July 2001 News

PoK PM''s crowning clips wings of doves

27 July 2001
The Indian Express
AASHA KHOSA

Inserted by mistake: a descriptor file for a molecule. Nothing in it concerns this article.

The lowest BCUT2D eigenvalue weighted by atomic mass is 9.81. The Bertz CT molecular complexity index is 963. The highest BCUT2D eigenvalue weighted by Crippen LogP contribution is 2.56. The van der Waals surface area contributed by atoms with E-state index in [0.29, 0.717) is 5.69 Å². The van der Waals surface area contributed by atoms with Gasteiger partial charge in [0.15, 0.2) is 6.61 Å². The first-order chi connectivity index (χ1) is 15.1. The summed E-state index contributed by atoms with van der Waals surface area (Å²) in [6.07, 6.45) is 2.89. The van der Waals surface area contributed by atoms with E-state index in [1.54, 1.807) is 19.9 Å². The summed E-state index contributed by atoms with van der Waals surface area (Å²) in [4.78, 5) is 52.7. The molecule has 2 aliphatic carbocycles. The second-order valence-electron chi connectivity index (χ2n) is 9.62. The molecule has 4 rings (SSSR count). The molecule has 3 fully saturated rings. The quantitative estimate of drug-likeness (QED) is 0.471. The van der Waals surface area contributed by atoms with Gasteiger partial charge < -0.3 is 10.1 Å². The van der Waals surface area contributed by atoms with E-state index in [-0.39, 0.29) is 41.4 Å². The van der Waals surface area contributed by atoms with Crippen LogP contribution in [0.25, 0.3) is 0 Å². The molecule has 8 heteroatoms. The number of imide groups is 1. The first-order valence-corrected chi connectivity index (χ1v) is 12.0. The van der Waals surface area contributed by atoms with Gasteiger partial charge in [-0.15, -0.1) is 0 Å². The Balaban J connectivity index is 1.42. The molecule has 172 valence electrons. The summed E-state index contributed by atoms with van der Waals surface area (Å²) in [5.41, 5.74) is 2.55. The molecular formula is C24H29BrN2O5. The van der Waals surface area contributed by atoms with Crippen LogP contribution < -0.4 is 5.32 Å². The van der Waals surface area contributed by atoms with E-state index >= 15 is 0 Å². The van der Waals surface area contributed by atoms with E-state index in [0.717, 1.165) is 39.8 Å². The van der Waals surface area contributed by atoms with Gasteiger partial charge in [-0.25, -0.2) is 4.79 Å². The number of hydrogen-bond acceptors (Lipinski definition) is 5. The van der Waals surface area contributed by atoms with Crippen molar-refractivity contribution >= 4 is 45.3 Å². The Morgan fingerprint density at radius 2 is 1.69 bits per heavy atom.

New Delhi: THE Pakistan army''s installation of Sardar Sikandar Hayat Khan as premier of Pakistan-occupied Kashmir (PoK) through brazen intervention has hurt political lobbies campaigning against continued militancy in Kashmir. Though Hayat Khan heads a minority faction of Muslim Conference, he has superceded Sardar Atique Khan, who enjoys majority support in the legislature party. He is the son of Muslim Conference chief and former premier Sardar Qayoom Khan. The army had no qualms about its role in putting a leader on the hotseat. Hayat Khan, who holds no hardline views on Kashmir, is at best rated a ''yes- man''. According to Mir Khursheed, a former close aide of Qayoom Khan, the leader fell out of favour with the Pakistani leadership when he doubted the use of violence as a viable means of achieving Kashmir?s freedom from India. Khursheed, still in touch with Qayoom Khan, said: ''The army made it clear to Atique and his father that they did not want leaders in the saddle (in PoK) who have been calling for an end to Kashmir?s armed struggle.'' If Khursheed is to be believed, Qayoom Khan is unlikely to keep quiet though there is little scope for rebellion against an army diktat. Khursheed said the last time he heard of the leader, both father and son were in Islamabad trying to talk sense into the army top brass. Qayoom Khan is known as Mujahid-e- Awwal (Pioneer Fighter) for his role in commanding the 1948 tribal raid in Kashmir and converting PoK into a basecamp for militants. The aggressive leader lately underwent a change of heart. In October, he had said clearly that ''Kashmiris could not afford the bloodbath''. In fact, Qayoom Khan was outraged with the emergence of ''foreign mercenaries on Kashmiri soil''. In an apparent reference to them, he told The Indian Express: ''Some unknown elements seem to have taken over the Kashmiris'' movement. They are trying to settle their own agenda in Kashmir.'' During his premiership, however, arms training camps were opened all over PoK for militants. He also set up a special fund for the ''Kashmiri struggle''. His later change of stance came as music to India''s ears. At international fora, he spoke about the uselessness of violence and welcomed India''s ceasefire call.

 

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